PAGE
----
Below is a short summary of items related to tonight’s Federal Budget and health: what is promised/likely; what has been asked for; and what seems to be missing.
What is promised/likely in the federal budget
• Expansion of the national bowel cancer screening program
(Some reaction to this will follow in the next post.)
• Department of Health and Ageing secretary Jane Halton has hinted the tobacco tax may rise, and there have been some suggestions the Government may have been receptive to calls for the abolition of duty free cigarette sales.
• Cuts to private health insurance subsidies for natural therapies are expected.
• Funding for personal helpers and mentors intiative for those with severe mental illness.
What some health and related groups have been asking for
• Reform of alcohol taxation.
The National Rural Health Alliance has created a hub for all budget news related to rural and remote health matters.
What’s likely to go missing?
A far cry from last year’s focus on mental health
Sebastian Rosenberg, Senior Lecturer, Brain and Mind Research Institute, Sydney Medical School, University of Sydney
Associate, ConNetica Consulting Pty Ltd, writes:
Like the eye of Sauron, the Gillard Government’s attention remains firmly fixed on a surplus. Twelve months ago, its gaze was fixed briefly on mental health. Treasurer Swan went as far as to call the $2.2bn 5 year package the ‘centrepiece’ of last year’s budget.
The recent leak of a further $51m for Personal Helpers and Mentors called last year’s mental health package ‘unprecedented’ (I am not sure how this claim can be justified given that $1.6bn was spent on the top three Better Access Program items alone between November 2006 and November 2011, under the $5bn National Action Plan on Mental Health initiated by the Howard and Iemma governments).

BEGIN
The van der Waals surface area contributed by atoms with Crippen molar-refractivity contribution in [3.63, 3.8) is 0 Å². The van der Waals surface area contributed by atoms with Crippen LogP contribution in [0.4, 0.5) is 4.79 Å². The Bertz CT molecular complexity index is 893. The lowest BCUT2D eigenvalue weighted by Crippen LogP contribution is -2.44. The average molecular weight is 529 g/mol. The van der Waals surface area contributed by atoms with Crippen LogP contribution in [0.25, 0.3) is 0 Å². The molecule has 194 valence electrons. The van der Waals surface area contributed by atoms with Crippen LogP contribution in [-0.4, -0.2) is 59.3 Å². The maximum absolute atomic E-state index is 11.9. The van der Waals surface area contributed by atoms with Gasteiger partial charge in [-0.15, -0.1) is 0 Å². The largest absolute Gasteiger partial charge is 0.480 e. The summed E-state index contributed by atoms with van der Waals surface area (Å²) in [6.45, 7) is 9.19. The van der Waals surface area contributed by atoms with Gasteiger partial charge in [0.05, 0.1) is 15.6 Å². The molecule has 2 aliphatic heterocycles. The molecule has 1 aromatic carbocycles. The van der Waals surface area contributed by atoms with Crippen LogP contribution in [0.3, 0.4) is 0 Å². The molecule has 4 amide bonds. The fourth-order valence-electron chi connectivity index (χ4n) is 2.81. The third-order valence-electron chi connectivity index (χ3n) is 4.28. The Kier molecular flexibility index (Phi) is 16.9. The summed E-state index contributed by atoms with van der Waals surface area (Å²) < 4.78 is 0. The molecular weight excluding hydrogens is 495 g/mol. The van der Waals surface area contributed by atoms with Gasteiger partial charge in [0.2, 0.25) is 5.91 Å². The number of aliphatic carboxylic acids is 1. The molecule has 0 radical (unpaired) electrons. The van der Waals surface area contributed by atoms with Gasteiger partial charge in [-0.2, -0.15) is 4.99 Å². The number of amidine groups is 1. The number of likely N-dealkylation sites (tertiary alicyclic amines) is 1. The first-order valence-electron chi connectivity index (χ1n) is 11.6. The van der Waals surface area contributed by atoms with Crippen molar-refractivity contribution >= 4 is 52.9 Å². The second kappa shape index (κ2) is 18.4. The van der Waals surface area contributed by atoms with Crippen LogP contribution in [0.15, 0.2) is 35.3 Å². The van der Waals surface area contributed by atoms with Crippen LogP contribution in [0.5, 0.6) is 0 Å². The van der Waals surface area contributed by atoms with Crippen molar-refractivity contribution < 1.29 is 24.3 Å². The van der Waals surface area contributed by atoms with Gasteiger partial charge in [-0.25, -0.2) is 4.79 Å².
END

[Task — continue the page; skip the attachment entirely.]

Leaving aside the spin and maths, the politics suggest that between the surplus, the National Disability Insurance Scheme, ageing and some other matters, it is just not mental health’s turn.
We had our turn last year and despite the fact that the investment made struggles to maintain mental health’s share of the overall health budget, we must simply wait till the wheel turns again.
The new mental health commissions, both state and federal will have to think creatively about which services are really needed. National funding arrangements, including Activity Based Funding and the new lines of demarcation between the feds and the states in health have left responsibility for community mental health care most unclear and future funding for this area imperiled.
The governments have not agreed to any new National Action Plan but have signed a partnership agreement under CoAG worth $200m over 5 years.
There have been only two surveys specifically about mental health in the Australian community conducted by the Australian Bureau of Statistics. In 1997 it showed that of people with a mental illness in the last 12 months, only 38% received any care for their illness. In 2007 that figure was a disappointing 35%.
While the success or otherwise of the Better Access Program has been the subject of considerable debate, what is not in question is the Program’s capacity to highlight the massive latent community demand for mental health care. Well over 15m services have been provided to Australians since the Program began.
The level of damage caused by mental illness, together with the level of unmet need in the community, mean that as far the budget goes, every year should be mental health’s year, at least until the community feels confident it has a service system on which it can rely.
Note from Croakey: Readers may be interested in this account of a new national mental health strategy for Canada. It proposes six strategic directions:
Promoting mental health and prevention of mental illness; Fostering recovery and upholding rights; Providing access to the right services, treatments and supports; Reducing disparity and addressing diversity and those suffering mental-health problems; Working with first nations, Inuit and Métis, communities where addictions and suicide are major problems; Mobilizing leadership and fostering collaboration.